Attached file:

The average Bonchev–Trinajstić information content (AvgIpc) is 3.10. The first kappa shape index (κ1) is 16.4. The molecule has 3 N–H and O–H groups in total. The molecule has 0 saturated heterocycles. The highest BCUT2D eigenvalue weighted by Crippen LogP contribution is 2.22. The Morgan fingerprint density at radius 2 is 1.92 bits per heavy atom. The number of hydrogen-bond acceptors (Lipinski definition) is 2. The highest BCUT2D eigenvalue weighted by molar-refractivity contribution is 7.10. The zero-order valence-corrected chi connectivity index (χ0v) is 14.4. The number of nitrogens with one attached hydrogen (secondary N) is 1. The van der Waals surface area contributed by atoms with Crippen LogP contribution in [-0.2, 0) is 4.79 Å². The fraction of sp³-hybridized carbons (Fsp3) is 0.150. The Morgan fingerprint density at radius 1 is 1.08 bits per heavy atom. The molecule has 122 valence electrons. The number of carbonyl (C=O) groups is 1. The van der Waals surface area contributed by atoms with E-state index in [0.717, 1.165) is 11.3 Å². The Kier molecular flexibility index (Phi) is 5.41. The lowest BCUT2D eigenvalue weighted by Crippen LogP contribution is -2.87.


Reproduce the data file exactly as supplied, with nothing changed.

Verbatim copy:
The average Bonchev–Trinajstić information content (AvgIpc) is 3.10. The first kappa shape index (κ1) is 16.4. The molecule has 3 N–H and O–H groups in total. The molecule has 0 saturated heterocycles. The highest BCUT2D eigenvalue weighted by Crippen LogP contribution is 2.22. The Morgan fingerprint density at radius 2 is 1.92 bits per heavy atom. The number of hydrogen-bond acceptors (Lipinski definition) is 2. The highest BCUT2D eigenvalue weighted by molar-refractivity contribution is 7.10. The zero-order valence-corrected chi connectivity index (χ0v) is 14.4. The number of nitrogens with one attached hydrogen (secondary N) is 1. The van der Waals surface area contributed by atoms with Crippen LogP contribution in [-0.2, 0) is 4.79 Å². The fraction of sp³-hybridized carbons (Fsp3) is 0.150. The Morgan fingerprint density at radius 1 is 1.08 bits per heavy atom. The molecule has 122 valence electrons. The number of carbonyl (C=O) groups is 1. The van der Waals surface area contributed by atoms with E-state index in [0.717, 1.165) is 11.3 Å². The Kier molecular flexibility index (Phi) is 5.41. The lowest BCUT2D eigenvalue weighted by Crippen LogP contribution is -2.87.